Master of Public Health Student Puts Passion into Practice
December 22, 2016
Drexel University President John Fry is committed to Drexel's future as the most civically engaged university in the country and graduate students like Courtney Sartain are at the heart of this quest.
Sartain, a master of public health student focusing on Community Health and Prevention in the Dornsife School of Public Health, came to Drexel looking for hands-on opportunities and strong mentorship.
"After attending the Open House at the Dornsife School of Public Health, I fell in love," she said. "I was set on coming to graduate school at Drexel. The emphasis on community service and fieldwork experience was what I really excited about."
Dornsife's classwork-to-fieldwork curriculum for their graduate students requires a first-year practicum and a second-year community-based master's project, both of which enable students to develop skills and put their knowledge to work in tackling real-world issues.
Having completed an undergraduate degree in nutritional sciences, Sartain planned on becoming a nutritionist, but Drexel's focus on civic engagement with established partnerships to back it up, sparked her newfound passion for community health and prevention.
"What I thought I wanted to do and what I am actually doing is very different," explained Sartain, who discovered she could have a broader reach in combining her nutrition science background with public health. "It was not until I came to Philadelphia that I became interested in food insecurity and food policy."
It didn't take long for Sartain to put her new passion for quality food access into practice.
Tapping into the public health and community organization network of Drexel, she started a food policy fellowship with the Philadelphia Mayor's Office of Community Empowerment and Opportunity. Responsible for supporting two emergency meal sites in West Philadelphia, Sartain coordinated benefits enrollment and medical testing services for guests, in addition to setting them up with education, employment, mental health and addiction resources.
Reflecting on her time connecting with individuals and families at these valued meal sites, where she continues to volunteer, Sartain said, "I really learned about the importance of collaborating with communities. Listening to community members really helped me to build trust and meaningful relationships."
"I also learned the importance of community empowerment," she said. "It is essential that we work with the community, and understand and address their needs first and foremost."
Sartain took this understanding to her next effort: as a research assistant on a national research study called Children's HealthWatch, which has a site at St. Christopher's Hospital for Children in Philadelphia led in partnership with the Dornsife School of Public Health's Center for Hunger-Free Communities. She is responsible for interviewing and monitoring families with young children who are experiencing unreliable access to quality food and providing them with community resources. "I thoroughly enjoy the research that I am doing and am learning new things every day," she said.
Sartain is also finding inspiration from the mentorship of Drexel faculty such as Mariana Chilton, PhD, MPH, professor of Health Management and Policy and director of the Center for Hunger-Free Communities, reflecting, "I am lucky to be part of such a wonderful, impactful team."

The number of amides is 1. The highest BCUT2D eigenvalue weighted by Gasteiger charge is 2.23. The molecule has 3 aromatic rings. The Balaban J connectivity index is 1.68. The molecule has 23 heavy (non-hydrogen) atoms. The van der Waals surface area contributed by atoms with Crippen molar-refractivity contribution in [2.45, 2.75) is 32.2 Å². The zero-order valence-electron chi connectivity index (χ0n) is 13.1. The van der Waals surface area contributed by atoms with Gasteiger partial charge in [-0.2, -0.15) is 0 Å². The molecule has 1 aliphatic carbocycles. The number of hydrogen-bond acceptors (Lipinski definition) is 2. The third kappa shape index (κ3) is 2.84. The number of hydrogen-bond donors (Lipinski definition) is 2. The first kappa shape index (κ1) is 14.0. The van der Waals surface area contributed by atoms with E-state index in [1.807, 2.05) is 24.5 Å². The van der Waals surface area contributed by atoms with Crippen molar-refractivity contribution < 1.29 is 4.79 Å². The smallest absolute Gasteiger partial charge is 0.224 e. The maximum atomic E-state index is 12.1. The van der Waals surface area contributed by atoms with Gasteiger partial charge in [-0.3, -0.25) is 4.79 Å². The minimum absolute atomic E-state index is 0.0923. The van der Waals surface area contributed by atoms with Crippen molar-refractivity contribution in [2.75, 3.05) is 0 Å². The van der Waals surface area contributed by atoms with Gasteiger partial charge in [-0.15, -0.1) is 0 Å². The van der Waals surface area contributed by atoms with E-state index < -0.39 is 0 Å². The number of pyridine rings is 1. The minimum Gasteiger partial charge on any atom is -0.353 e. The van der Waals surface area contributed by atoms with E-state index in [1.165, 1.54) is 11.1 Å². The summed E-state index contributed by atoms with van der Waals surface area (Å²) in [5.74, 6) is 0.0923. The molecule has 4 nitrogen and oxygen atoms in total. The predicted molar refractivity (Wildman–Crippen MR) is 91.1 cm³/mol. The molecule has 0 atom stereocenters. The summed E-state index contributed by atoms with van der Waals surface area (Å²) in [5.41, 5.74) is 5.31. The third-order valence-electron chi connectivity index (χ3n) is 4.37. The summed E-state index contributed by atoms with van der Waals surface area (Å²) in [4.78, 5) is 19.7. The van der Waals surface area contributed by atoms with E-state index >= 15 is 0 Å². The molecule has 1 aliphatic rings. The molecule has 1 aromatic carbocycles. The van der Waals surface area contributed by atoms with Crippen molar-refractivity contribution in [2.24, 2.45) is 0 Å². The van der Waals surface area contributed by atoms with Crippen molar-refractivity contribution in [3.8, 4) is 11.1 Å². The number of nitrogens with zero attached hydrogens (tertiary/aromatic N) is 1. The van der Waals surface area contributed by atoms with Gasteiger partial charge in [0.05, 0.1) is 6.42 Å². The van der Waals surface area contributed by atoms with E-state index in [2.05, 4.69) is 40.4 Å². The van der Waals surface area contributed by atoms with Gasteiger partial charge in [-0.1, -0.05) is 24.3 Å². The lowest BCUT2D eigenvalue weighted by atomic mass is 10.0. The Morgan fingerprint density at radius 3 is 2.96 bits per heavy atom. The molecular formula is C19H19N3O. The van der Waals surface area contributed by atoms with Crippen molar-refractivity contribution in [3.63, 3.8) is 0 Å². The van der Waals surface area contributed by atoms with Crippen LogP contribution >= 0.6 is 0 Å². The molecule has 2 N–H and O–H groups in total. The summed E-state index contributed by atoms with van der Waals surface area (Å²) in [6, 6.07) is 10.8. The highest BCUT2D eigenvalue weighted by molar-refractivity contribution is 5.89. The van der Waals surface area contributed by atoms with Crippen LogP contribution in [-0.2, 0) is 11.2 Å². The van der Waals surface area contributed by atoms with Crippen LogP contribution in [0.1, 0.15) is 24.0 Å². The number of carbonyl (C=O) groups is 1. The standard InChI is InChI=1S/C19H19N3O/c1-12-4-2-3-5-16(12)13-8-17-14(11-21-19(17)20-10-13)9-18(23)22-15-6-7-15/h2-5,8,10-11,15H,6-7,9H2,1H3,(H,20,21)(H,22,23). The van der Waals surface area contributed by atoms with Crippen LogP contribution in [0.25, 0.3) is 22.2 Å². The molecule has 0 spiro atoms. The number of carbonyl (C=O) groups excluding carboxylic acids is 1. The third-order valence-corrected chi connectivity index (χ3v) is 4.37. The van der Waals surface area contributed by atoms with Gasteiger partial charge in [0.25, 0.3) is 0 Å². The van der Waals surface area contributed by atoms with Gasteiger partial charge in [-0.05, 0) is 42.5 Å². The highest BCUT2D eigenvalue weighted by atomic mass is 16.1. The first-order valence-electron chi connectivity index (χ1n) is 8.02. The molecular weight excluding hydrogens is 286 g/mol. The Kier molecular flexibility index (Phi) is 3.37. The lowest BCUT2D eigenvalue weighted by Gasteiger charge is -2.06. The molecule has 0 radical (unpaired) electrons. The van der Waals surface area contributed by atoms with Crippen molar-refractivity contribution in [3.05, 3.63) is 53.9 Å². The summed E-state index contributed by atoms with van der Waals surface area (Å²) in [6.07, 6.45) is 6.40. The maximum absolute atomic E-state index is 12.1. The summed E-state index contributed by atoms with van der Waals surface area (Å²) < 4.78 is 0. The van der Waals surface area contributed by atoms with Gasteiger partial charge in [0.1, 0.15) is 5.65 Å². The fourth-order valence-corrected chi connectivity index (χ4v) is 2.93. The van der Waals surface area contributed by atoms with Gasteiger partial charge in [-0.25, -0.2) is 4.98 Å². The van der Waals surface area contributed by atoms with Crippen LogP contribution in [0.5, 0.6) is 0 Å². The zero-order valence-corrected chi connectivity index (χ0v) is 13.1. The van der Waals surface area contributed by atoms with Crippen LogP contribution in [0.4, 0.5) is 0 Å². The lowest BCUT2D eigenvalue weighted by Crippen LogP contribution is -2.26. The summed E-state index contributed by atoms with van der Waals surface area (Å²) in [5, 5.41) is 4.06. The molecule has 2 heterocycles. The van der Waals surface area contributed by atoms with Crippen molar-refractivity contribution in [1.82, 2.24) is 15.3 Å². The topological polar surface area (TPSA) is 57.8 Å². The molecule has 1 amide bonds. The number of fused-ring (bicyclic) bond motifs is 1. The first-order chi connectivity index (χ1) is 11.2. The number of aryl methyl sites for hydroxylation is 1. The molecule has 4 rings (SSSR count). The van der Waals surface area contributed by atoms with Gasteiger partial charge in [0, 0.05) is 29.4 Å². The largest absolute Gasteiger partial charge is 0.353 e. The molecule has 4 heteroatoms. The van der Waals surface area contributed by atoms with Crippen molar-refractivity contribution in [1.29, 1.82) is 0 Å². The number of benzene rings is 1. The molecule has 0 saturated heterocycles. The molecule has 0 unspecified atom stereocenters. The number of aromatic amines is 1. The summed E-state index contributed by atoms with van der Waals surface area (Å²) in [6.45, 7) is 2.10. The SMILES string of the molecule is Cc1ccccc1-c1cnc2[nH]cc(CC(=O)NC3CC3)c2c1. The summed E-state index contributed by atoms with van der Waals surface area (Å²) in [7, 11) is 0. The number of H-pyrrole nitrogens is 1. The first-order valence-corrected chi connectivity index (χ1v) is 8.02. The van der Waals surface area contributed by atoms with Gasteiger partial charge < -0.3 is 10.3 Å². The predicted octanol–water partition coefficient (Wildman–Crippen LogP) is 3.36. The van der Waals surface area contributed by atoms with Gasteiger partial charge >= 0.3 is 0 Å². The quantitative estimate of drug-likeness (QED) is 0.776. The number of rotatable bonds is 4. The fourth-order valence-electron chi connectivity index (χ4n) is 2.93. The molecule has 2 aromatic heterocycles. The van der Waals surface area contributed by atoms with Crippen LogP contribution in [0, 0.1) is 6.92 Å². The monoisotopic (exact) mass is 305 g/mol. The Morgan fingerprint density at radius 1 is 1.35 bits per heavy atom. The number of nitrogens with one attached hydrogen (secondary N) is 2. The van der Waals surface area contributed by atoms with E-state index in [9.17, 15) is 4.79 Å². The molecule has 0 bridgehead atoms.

Chilton is equally obliged. "Courtney has been a tremendous asset to the Center for Hunger-Free Communities," she said. "We are enormously grateful for her courage, perseverance and compassion in all that she does for us. Her work directly translates into empirical and practical evidence for improving public policy."
Sartain has found the hands-on fieldwork and expert guidance for which she was looking. "Professors have very extensive networks, and do not hesitate to connect you to colleagues," she described. "Everyone that I have met at Drexel has been willing to go the extra mile to ensure that I am successful in my academic and professional endeavors."
Before completing her master's degree this spring, Sartain will pursue her community-based master's project: a nutritional needs assessment at the Chester County Food Bank. Being outside of the city brings a new perspective and Sartain is motivated to understand quality food accessibility in less urban communities. She will partner with the food bank in conducting focus groups and analyzing data to ultimately create reports and future recommendations that address food insecurity issues.
With coursework in program evaluation, health communication, and grant writing that applies to her fieldwork, Sartain said, "I can really appreciate the curriculum because I am able to learn things in the classroom, and then directly apply them into practice."
Upon graduation, guided by sound advice from Drexel faculty and professional staff, Sartain is planning to enter the non-profit sector within her field before pursuing a PhD in public policy with hopes of solving hunger crises in the U.S.
It's certain no matter what her next step is, civic engagement will now be the inspiration.
"I love to volunteer. There is something about helping people that makes me feel like I made a small impact. If one person did one small act of kindness every day, it would be a beautiful thing," Sartain said, adding, "My cohort is filled with passionate, young professionals, and I look forward to a better future knowing that we will be out in the field working together."